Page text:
Don’t use aliases in scripts


Aliases are alternate names or nicknames for a cmdlet or for a command element, such as a function, script, file, or executable file.

When I teach PowerShell, I usually divide aliases into two groups:

Transitional aliases such as ls or dir (for Get-ChildItem), and type or cat (for Get-Content) that are aimed for people transitioning from other shells to PowerShell,

and Shortcut aliases such as gwmi (for Get-WmiObject) and gps (for Get-Process) that help you speeds things up when you code in the console.

To get the list of all the defined aliases in your runspace, use the Get-Alias cmdlet, or the alias PSDrive using dir alias:\

 

Though aliases are great, especially for the lazy typer that I am, they should not be used in scripts that you or someone else would need to read and maintain in the future.

Aliases can make your scripts inconsistent, where you use an alias that you have defined in your profile and/or someone else that runs your script has a different definition for the alias.

This is why I avoid using aliases in my scripts, and before I distribute them, I replace all the aliases in it to the full cmdlet name.

For this, I’ve written a little piece of code that can be set as an add-on in the ISE.

Add the code below to your ISE profile (usually C:\Users\<you>\Documents\WindowsPowerShell\Microsoft.PowerShellISE_profile.ps1):

function Expand-Aliases {

       $ast = [System.Management.Automation.PSParser]::Tokenize(
        $psISE.CurrentFile.Editor.Text, [ref]$null)
       $commands = $ast | Where-Object {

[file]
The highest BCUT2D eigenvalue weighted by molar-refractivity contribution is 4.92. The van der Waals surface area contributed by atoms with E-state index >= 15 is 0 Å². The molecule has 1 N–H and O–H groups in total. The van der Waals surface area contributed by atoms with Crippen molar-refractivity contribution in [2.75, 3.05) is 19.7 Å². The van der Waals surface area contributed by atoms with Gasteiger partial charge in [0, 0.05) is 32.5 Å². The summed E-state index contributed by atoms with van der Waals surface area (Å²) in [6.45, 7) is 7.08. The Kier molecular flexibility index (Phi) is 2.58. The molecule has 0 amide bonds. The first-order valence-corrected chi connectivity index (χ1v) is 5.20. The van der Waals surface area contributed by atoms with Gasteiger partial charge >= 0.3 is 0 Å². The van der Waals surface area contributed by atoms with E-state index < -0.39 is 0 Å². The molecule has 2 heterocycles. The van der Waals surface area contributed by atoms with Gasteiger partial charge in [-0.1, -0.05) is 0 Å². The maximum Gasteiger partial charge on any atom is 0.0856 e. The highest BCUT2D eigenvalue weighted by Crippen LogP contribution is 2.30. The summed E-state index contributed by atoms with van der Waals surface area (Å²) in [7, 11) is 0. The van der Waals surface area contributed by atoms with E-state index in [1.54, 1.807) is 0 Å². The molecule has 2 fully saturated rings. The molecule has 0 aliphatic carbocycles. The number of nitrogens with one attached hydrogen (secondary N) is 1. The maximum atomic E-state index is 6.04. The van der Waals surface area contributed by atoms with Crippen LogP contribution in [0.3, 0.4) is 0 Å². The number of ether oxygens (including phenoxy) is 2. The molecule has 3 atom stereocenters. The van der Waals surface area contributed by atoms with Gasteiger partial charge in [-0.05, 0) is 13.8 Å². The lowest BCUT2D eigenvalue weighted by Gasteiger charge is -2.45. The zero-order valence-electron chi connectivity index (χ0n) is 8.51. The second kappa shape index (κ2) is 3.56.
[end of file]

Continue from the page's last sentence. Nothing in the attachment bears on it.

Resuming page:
$_.Type -eq [System.Management.Automation.PSTokenType]::Command }
 
       $after = $psISE.CurrentFile.Editor.Text -split [System.Environment]::NewLine
       $aliases = @{}; Get-Alias | ForEach-Object {
           $aliases += @{$_.Name = $_.Definition}
       }
 
       $commands | Sort-Object StartLine, StartColumn -Descending |
        Where-Object { $aliases.Contains($_.Content) } | ForEach-Object {
               $def = $aliases["$($_.Content)"]
               $after[$_.StartLine-1] = ([string]$after[$_.StartLine-1]).Remove($_.StartColumn-1, $_.Length).Insert($_.StartColumn-1, $def)
       }
       $psISE.CurrentFile.Editor.Text = $after -join [System.Environment]::NewLine
}
 
[void]$PSIse.CurrentPowerShellTab.AddOnsMenu.Submenus.Add(
    "Expand Aliases", {Expand-Aliases}, 'Control+Alt+A')
 
 
You can run notepad $profile from the ISE, to open up your ISE profile for editing.
 
After that, You’ll get the Expand Aliases option in the Add-ons drop down menu, and the CTRL+ALT+A shortcut key:
 
2015-02-07_235546
 
For more information about Aliases, run Get-Help about_Aliases or browse to https://technet.microsoft.com/en-us/library/hh847830.
 
 
HTH,
\Martin.
 
Comments (2)

  1. Anonymous says:

    For the past few years, I’ve picked up a several best practices for PowerShell scripting. Some of them

  2. turbomcp says:

    Thanks
    very interesting

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